COURSE CARE
Early 2013 Winter Season Conditions January 22, 2013 By John H. Foy

Sunny and clear skies have been a rarity this winter in Florida. Persistent cloud cover is resulting in very slow drying out of the turf canopy, and when combined with very mild temperatures, reoccurring outbreaks of disease has been a concern at many courses in the central to southern part of the state.

The late summer and fall of 2012 presented a number of challenges in preparing Florida golf courses for the winter play season. While highly variable throughout the region, frequent and at times very heavy rainfall events during this time had a negative impact on course conditions and turf health. Reduced sunlight due to the persistence of dense cloud cover limited photosynthesis and in turn carbohydrate production and storage. As noted in the November 14, 2012 regional update, Still Trying to Catch up from the Summer, a common concern at many courses was heading into the primary winter play season with thin and weak turf conditions on tees and fairways.

Fortunately during the latter half of November and through December, mild and above average temperatures prevailed. With aggressive fertilization it was possible to produce a good recovery response and reestablish improved course conditions heading into the time when peak seasonal play is hosted. At many courses it was even possible to recover from early winter season cart traffic wear and damage.

While the official end of the Atlantic hurricane season is the first of November, the transition to the dry season in Central to South Florida is typically gradual and not completed until mid to late December. As also discussed in earlier regional updates, leaf spot disease on bermudagrass putting greens tends to be a very common problem during this time. Based on experiences over the past few years, preventative fungicide treatment programs are being conducted on putting greens at most courses. Yet, even with preventative treatments on seven to 14 day intervals, completely preventing leaf spot disease is not always possible. On a positive note, bermudagrass leaf spot disease is not a devastating problem that causes major turf loss.

An increased incidence of Pythium disease has been being found in samples being submitted to university diagnosis labs in the southeast. This is much more of a concern as far as turf thinning and loss on putting greens. Thus, including a Pythium specific control material in the fungicide rotation program would be advised.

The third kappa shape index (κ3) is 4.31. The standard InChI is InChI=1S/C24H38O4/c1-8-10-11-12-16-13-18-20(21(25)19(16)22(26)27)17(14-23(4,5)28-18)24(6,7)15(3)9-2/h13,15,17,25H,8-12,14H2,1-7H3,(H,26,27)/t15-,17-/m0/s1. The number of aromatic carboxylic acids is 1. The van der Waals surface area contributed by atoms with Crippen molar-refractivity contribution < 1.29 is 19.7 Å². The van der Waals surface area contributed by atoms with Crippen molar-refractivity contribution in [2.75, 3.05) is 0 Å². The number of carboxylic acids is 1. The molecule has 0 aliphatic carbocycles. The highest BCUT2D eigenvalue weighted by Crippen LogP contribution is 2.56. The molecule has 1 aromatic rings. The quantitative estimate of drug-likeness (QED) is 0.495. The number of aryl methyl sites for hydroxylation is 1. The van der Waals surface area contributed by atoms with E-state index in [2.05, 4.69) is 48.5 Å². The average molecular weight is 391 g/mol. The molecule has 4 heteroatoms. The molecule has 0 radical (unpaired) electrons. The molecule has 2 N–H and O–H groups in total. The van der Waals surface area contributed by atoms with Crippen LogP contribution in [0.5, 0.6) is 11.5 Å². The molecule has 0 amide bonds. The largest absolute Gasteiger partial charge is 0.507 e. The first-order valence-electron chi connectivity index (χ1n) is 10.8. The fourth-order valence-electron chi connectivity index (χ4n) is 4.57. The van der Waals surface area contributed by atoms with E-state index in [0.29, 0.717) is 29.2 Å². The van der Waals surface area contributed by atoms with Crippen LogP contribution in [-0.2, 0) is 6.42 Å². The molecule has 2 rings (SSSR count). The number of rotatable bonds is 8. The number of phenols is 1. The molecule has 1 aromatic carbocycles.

Normally by the first of January, the transition to the dry season has occurred and with this, fungal disease pressure is reduced. However, during the first couple of weeks of January, mild to warm temperatures and high humidity have persisted in Florida. Also, there have only been a few days without cloud cover, and thus environmental conditions have remained very conducive to disease activity. Continuing with preventative fungicide treatment programs on putting greens has been necessary.

The lack of any real cold weather so far this winter in South Florida has also favored continuation of other pest problems. During recent Turf Advisory Service visits, mole cricket tunneling damage has been observed on a frequent basis. Animals and birds foraging for these large overwintering adult mole crickets are causing additional damage in spot locations. Another concern is plant parasitic nematodes.  A lack of cold weather last winter resulted in nematode problems arriving much earlier (February to March) in South Florida and also contributed to overseeding transition difficulties at courses in the central and northern part of the state later in the spring. Based on environmental conditions so far this winter, implementation of nematode management treatments in the next couple of months would be advised.

During the week of March 11 – 15, 2013, the Florida USGA Green Section will once again host a series of workshops. These workshops provide educational sessions to golf course officials (general managers, golf professionals, green committee members, superintendents etc.) on golf course maintenance topics. The half-day workshop has been renamed this year to Green Committee University . Programs will be mailed in the next two weeks, but we ask that you make plans now to attend with all course officials. Workshops will be held on March 14 at Boca West Country Club in Boca Raton and March 15 at Audubon Country Club in Naples. A third workshop will also be offered during this same week at a site in the Tampa area. The exact date and location has yet to be determined. Please check with our office for additional details.

Source: John Foy, jfoy@usga.org or 772.546.2620